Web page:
This system returns to the Strand the next month, no longer symbol or background but as a plot device. When Sherlock Holmes declares 'I must wire the King without delay' in 'Scandal in Bohemia' (pp. 61-75 (p. 73), access this story here), Conan Doyle effects action out with the narrative itself yet essential to the plot. The telegraph facilitates the covering of distance beyond the enclosed pages of short fiction. Conan Doyle uses the telegraph to this effect in a number of other stories in 1891. In 'The Five Orange Pips' (November 1891, pp. 481-491) it enables him to reassure the reader of Holmes's intention to seek justice as he cables the U.S. police to ensure the capture of three villains, whilst never requiring a scene on the other side of the Atlantic. Similarly telegrams can draw characters into required positions within a narrative, whether one summons Watson in 'The Boscombe Valley Mystery' (October 1891, pp. 401-416) to commence the story or another effects a chance event to drive the plot of 'The Man with the Twisted Lip' (December 1891, pp. 623-637).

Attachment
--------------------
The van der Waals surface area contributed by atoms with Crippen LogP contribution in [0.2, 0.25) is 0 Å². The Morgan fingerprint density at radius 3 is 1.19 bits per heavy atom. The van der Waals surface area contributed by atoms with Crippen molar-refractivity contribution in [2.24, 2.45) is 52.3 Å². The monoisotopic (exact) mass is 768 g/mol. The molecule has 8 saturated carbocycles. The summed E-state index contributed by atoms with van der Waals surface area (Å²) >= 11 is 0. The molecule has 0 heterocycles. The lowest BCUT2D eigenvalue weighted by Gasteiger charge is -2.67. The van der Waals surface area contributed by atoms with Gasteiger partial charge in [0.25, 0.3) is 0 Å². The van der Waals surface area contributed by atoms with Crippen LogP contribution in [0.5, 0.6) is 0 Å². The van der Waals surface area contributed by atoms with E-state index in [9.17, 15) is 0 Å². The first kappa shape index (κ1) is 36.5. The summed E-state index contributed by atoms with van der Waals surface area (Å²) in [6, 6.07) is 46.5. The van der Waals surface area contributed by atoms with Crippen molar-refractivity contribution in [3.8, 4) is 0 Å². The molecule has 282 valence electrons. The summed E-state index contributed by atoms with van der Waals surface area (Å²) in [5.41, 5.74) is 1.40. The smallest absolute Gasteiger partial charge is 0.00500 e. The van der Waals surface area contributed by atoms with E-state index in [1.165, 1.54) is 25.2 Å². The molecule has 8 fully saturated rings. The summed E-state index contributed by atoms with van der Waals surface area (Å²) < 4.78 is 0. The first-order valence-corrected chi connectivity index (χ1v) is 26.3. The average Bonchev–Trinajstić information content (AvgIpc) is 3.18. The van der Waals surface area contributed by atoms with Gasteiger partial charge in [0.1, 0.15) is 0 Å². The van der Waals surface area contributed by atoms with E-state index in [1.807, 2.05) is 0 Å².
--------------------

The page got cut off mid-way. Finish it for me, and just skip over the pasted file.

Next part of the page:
At this point in my investigations, the uses of the telegraph in the 1891 issues of the Strand Magazine suggest the significance both of the invisible known (the cable under the sea, the action significant to plot) and also of making the unknown visible (the police telegram, the telegram in fiction which draws a character into a chance encounter). I am interested now to return to narratives of the transatlantic telegraph itself to explore how these ideas play out there.
1. Kate Jackson, George Newnes and the New Journalism in Britain, 1880-1910 (Aldershot: Ashgate, 2001), p. 93.